UBC Farm: A Paradise in the City

UBC Farm

Here at The Good Stuff, we know that what comes out of your blender is only as good as what goes into it. So we're profiling some of the great B.C. suppliers we buy from. Next up: UBC Farm!

Ah, UBC Farms, the place where it all started. When The Good Stuff was just two guys experimenting with vegetable combinations in our backyard, UBC Farm stepped up as our first-ever supplier. To this day, we still buy our leafy greens from them and visit whenever possible.

Below is an interview between myself and one of their employees, Chiyi.

Mike: UBC Farm has come a long way in the past decade. Tell me a bit about how it has changed.

Chiyi: 10 years ago, UBC Farm actually wasn’t even a real part of UBC. It was just a section land that had become home to various farming projects taken on by UBC students, faculty members and community groups. Since it was close to UBC, it became called UBC Farms, but it was officially zoned as a “Future Housing Reserve”, and by 2008 that threatened to become a reality.

This is when the “Save The Farm” movement began.

UBC Save The Farm

The community began doing everything from fundraising to canvassing to guerilla marketing. This culminated on October 8, 2008, when students presented 16,000 signatures in support of the farm to UBC and Metro Vancouver, who moved to keep it as part of UBC. Farm saved!

Fun fact: The Heritage Apple Orchard on the farm that has over 70 types of apples, the most of anywhere in B.C. This was created specifically during the Save The Farm campaign to demonstrate the biodiversity the farm was capable of.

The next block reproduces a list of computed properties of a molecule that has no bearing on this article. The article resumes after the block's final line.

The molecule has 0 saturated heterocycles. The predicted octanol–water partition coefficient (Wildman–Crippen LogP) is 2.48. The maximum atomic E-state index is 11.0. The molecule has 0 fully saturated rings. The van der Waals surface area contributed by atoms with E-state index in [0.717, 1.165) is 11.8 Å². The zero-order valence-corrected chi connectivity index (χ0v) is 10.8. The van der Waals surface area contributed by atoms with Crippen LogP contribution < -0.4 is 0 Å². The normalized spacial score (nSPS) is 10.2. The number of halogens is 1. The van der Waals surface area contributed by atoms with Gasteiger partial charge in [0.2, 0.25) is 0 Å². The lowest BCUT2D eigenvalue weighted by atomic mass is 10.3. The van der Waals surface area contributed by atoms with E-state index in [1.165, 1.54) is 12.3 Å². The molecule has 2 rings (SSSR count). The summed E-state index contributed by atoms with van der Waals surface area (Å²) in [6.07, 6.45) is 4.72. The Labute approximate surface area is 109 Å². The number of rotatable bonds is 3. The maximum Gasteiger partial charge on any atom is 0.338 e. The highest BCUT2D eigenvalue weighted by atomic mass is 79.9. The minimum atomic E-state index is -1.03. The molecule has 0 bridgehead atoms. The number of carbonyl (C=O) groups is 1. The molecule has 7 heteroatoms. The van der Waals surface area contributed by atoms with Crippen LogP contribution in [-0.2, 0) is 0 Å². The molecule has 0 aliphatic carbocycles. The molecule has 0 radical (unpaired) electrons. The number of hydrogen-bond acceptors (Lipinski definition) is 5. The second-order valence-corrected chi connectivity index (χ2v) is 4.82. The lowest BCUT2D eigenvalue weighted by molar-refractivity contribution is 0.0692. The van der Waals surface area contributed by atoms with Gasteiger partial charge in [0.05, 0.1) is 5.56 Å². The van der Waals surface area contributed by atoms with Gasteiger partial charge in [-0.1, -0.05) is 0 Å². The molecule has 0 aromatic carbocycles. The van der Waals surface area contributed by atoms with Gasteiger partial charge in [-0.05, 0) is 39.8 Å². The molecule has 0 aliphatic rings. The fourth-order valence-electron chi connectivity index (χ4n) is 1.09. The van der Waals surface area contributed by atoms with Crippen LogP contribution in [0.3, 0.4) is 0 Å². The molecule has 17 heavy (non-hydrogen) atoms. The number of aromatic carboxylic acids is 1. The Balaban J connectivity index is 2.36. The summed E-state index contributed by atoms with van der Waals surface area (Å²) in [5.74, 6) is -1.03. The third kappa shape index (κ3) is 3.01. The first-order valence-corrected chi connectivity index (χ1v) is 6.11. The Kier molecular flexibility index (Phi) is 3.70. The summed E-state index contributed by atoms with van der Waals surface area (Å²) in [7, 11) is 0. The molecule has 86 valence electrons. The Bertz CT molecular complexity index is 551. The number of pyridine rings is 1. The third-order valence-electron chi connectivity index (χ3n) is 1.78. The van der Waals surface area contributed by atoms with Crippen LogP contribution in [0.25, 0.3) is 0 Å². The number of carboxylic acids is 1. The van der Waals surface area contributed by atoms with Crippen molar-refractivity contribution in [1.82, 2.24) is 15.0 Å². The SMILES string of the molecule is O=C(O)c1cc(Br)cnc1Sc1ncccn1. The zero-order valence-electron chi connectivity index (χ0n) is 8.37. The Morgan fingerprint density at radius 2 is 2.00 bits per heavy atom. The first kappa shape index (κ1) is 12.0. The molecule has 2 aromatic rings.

What kind of research does UBC Farm do?

Most people know that the farm is an education hub for UBC’s Land and Food Systems program. However, UBC Farm works with virtually every other faculty on campus as well, from business to sociology.

My favourite research project right now is the faculty of Biochemistry and Molecular Biology’s work in engineering a better honeybee. It has genome implications not just for our endangered bee population but for humans as well.

UBC Farm Bees

How does UBC Farm get involved in the community?

Part of UBC Farm’s mission is to transform our society’s relationship with the land. In order to do that, you have to experience the land! So we offer opportunities for people from all walks of life to get involved. Some examples:

An interesting one: weddings. In the past couple years we’ve had  a tidal wave of interest in weddings! For some people, they choose to marry here because they have deep emotional ties to our food system and the farm holds symbolic value. For others, they just like the cottage-y outdoor atmosphere. But we see even that as a great opportunity for those people to begin to connect to their food.

UBC Farm Wedding

UBC Farm recently became Certified Organic. What does that mean and why did you do that?

Being Certified Organic means complying with COABC’s accepted growing practices for responsible, sustainable growing.

We have always been a place that people look to for great growing practices. So unlike other farms, becoming Certified Organic didn’t mean changing our production as much as investing in recordkeeping and regulation.

We were happy to make that investment because it allows us to engage in this Province’s dialogue around good growing and organic land use. It also helps our customers like yourself that are committed to organic agriculture :)

How can people buy UBC Farm’s goods?

We sell our crops in three ways:

  1. Wholesale, to people like The Good Stuff and local restaurants like Vij’s.
  2. At our seasonal Farm Markets every Tuesday, Wednesday, and Saturday
  3. Through our CSA Box program. It’s currently full and there’s waitlist every year!

UBC Farm Market

What’s next for UBC Farm?

Well, this winter we’re going to keep our chickens and bees year-round for the first time. We’re also continuing to grow our winter crops, like kale and squash, for as long as possible.

The Farm is open to the public - come down and say hi anytime!

Want to read about The Good Stuff’s other suppliers? See below:

Fresh Roots: Leafy Greens From Urban Schools

Discovery Organics: B.C.’s Fairtrade Pioneers